Building the Building Blocks RNA Nucleotides

A productive hypothesis, which has stimulated the design of laboratory experiments that might mimic the formation of biochemical compounds on early Earth, has been the notion that ribonucleic acid (RNA) was the primordial genetic material. Many scientists believe that RNA arose before DNA, and that DNA later took over the information-storage role from RNA. Among the reasons for this view are the modern routes by which pieces of DNA are made. For example, the characteristic sugar that forms the backbone is generated by an enzyme that removes an oxygen (the "deoxy" in deoxyribonucleic acid) from the corresponding RNA sugar, prior to assembly of the chain. This enzyme probably evolved after the appearance of RNA components on early Earth.

RNA chains are composed of repeating units called nucleotides. Each nucleotide consists of a phosphate and a ribose sugar, to which one of the four "bases" (uracil, adenine, cytosine, and guanine) is appended. While phosphate minerals were common on Earth early in its history, each of the other components has been the target of laboratory simulations to determine how they might have been formed.

The bases appear to have been relatively easy to create. Hydrogen cyanide, a possible ingredient in the early oceans and lakes, reacts in the presence of ultraviolet light to give off adenine. Other cyanide derivatives (along with urea) can produce the other bases. A reasonable natural setting for this chemistry would have been a shallow lake or lagoon, as envisioned by Stanley Miller in his preparation of cytosine.

More challenging to those studying the origins of life has been determining how ribose may have been formed and to explore how it may have reacted with the bases (especially cytosine and uracil) and acquired the phosphate to form RNA. Formaldehyde (the same chemical used to preserve specimens) is a likely prebiotic molecule that reacts with itself to give a very complex mixture of products that includes traces of ribose. A more effective route, however, starts with formaldehyde and a derivative known as gly-colaldehyde phosphate: these react under alkaline conditions to give mainly a ribose compound with two phosphates attached, and the reaction is promoted by certain minerals.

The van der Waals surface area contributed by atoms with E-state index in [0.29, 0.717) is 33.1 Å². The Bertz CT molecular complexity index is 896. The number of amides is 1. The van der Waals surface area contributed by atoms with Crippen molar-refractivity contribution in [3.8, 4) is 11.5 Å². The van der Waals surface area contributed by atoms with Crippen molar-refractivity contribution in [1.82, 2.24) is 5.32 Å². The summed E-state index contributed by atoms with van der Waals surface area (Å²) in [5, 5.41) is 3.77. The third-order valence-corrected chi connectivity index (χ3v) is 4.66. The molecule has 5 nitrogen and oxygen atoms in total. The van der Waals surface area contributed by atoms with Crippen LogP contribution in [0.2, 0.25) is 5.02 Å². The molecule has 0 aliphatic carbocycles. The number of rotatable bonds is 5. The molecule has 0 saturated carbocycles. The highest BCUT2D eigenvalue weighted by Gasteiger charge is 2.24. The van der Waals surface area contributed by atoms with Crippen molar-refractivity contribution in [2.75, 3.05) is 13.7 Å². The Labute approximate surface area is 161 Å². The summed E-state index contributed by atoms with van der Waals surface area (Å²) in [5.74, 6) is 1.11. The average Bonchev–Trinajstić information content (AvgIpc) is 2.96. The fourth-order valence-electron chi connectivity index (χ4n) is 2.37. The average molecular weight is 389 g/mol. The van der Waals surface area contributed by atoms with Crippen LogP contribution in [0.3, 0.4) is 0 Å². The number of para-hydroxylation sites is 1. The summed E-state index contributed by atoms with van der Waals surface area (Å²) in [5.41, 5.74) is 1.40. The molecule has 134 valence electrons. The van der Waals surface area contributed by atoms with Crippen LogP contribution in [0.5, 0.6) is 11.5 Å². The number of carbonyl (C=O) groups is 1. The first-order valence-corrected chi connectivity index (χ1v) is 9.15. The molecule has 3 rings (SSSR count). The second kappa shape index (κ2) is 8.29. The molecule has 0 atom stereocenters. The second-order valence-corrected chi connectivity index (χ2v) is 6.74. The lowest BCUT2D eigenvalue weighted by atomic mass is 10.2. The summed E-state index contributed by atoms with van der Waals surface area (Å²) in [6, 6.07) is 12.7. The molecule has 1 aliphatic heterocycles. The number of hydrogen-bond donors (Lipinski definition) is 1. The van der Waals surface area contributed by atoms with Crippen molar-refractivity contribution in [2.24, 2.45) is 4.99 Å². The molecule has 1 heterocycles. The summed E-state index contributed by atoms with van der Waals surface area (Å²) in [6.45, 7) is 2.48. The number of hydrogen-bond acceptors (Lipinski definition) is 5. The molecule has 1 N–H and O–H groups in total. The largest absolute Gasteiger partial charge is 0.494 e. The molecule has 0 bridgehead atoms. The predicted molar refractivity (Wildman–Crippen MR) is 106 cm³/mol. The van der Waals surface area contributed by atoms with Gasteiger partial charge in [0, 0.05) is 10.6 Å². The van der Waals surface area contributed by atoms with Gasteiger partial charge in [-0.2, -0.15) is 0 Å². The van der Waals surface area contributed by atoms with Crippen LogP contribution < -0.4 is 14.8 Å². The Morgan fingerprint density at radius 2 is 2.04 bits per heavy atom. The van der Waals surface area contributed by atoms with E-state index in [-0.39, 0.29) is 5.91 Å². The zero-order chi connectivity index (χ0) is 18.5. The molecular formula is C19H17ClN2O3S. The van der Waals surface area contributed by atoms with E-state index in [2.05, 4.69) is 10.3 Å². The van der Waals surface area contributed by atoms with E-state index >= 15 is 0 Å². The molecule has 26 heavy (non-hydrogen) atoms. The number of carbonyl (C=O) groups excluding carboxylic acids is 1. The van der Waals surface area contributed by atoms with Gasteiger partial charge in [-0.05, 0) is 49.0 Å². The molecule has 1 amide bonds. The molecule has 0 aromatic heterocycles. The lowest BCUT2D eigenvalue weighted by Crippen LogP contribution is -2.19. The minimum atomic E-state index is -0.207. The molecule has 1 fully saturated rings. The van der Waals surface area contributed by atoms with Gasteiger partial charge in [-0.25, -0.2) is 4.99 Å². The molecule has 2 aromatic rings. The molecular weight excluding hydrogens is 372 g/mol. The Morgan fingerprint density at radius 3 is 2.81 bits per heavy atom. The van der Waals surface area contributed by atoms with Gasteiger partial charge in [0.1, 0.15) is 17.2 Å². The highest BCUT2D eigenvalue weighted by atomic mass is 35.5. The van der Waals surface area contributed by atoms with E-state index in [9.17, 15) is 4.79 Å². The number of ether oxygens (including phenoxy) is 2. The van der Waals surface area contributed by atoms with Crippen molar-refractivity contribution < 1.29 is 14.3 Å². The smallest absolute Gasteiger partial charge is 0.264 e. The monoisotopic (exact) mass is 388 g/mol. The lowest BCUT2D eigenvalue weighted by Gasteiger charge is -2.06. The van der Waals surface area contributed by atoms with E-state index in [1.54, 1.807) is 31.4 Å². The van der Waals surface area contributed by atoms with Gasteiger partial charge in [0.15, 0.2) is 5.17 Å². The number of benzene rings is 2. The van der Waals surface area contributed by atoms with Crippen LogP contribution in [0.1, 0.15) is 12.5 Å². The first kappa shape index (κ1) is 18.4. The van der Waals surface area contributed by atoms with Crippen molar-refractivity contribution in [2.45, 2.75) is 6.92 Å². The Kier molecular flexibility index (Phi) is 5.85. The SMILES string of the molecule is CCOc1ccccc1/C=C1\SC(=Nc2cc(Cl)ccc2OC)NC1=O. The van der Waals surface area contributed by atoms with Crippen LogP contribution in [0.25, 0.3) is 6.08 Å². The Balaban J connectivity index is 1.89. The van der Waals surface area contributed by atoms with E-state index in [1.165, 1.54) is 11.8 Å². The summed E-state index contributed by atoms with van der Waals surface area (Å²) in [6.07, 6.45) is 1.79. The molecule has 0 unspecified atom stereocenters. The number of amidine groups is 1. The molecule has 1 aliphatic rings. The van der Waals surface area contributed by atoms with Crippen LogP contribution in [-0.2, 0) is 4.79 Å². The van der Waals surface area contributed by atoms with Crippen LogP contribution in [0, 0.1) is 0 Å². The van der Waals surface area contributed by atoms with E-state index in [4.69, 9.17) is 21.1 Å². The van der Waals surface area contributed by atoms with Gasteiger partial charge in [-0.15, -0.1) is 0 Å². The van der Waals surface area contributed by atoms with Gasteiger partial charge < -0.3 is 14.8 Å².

Heating a mixture of ribose with either adenine or guanine to dryness results in some bond formation between the base and the sugar, but this strategy has failed when cytosine or uracil was used in place of adenine and gua-nine. More research is still needed to establish plausible routes to these RNA precursors on early Earth, and some skeptics have even proposed that a simpler type of backbone may have preceded that found in nucleic acids today.

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